Carach Angren
This Is No Fairy Tale

For three albums now, The Netherland’s Carach Angren has been arguably the top symphonic black metal band on the block, being the arguable heir apparent to Cradle of Filth or Dimmu Borgir. Dense theatrics, cinematic atmospheres and deft story telling normally of ghost or apparition themed concepts have driven albums like the debut, Lammendam or 2010s nautically themed ghost story Death Came Through a Phantom ShipBut  there appears to have been a shift in the band since 2012s Where the Corpses Sink Forever, and the result is a bit of a step back for the band’s fourth album.

The shift comes by way of the album’s central concept that deals with the real world, but still horrific themes of spousal and child abuse and a couple’s decent into drug fueled depression, madness, death,occult murder and revenge. And while the band’s central sound of over the top symphonics and busy, twisty black metal is still intact, there’s a bit of a disconnect.

The band’s symphonics are still top notch rendering epic, rousing moments, but often those moments are simply backing often convoluted and jarring riffs that rarely settle into any sort of structure. So rather than sweeping, haunting, majestics in the songs, you get a darker, more convoluted structures. Now, admittedly, this fits the subject matter , but also renders the album far less memorable of impactful. And the lyrics, while certainly dark and disturbing, just don’t fit at times.  I mean “Hopes and dreams became nightmares of shame,Abuse and disgust,Assault, assault!Domestic violence!Family battery!Rape, violence, violence, violence, violence!Assault, assault!Abuse, abuse, domestic violence!Assault, assault!” (From opener “There’s No Place Like Home”) almost come across as comical at times, enve more so when spat out over much more chaotic riffs.  Though I get the band branching out from ghosts and other spooky themes. Also, bringing these busier, more dense, almost tech death metal riffs to the forefront is the shift in mixing, mastering to the big time duo of Jonas Kjellgren and Peter Tagtgren who has made the effort far more guitar driven.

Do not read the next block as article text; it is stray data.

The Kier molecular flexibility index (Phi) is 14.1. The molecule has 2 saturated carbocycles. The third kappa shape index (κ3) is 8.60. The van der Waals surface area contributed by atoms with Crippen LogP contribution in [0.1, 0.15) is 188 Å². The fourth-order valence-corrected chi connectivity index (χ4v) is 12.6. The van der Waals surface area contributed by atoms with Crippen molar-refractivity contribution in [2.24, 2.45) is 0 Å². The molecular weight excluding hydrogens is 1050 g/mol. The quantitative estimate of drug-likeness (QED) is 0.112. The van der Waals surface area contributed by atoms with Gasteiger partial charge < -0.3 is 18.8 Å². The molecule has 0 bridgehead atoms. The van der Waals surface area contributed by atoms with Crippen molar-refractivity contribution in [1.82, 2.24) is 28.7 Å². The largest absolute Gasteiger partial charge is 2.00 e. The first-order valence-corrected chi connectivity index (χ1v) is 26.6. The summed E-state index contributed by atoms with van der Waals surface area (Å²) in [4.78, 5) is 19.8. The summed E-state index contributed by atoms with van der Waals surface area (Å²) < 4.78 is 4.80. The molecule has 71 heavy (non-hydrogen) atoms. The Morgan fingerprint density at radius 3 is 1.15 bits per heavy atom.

Now, there still some stellar moments here and there when the band settle down just a bit, become more controlled and measured and  when the symphonics are brought to the forefront such as the heart breaking last couple of minutes of “When Crows Tick On Windows”, last 2 minutes of “Possessed By a Craft of Witchery” or “even the spooky Tim Burton whimsy of interlude “Dreaming A Nightmare in Eden” and fittingly somber but waltz-y closer “Tragedy Ever After”.

Of course my comments the album is only step back is my opinion only, as the band’s slight shift may appeal to a newer, less cheesy, Gothic audience, and not those who wear capes and corpse paint in graveyards at night. Now if you excuse me, I have a cape to put on.

[Visit the band's website]
Written by Erik T
April 2nd, 2015


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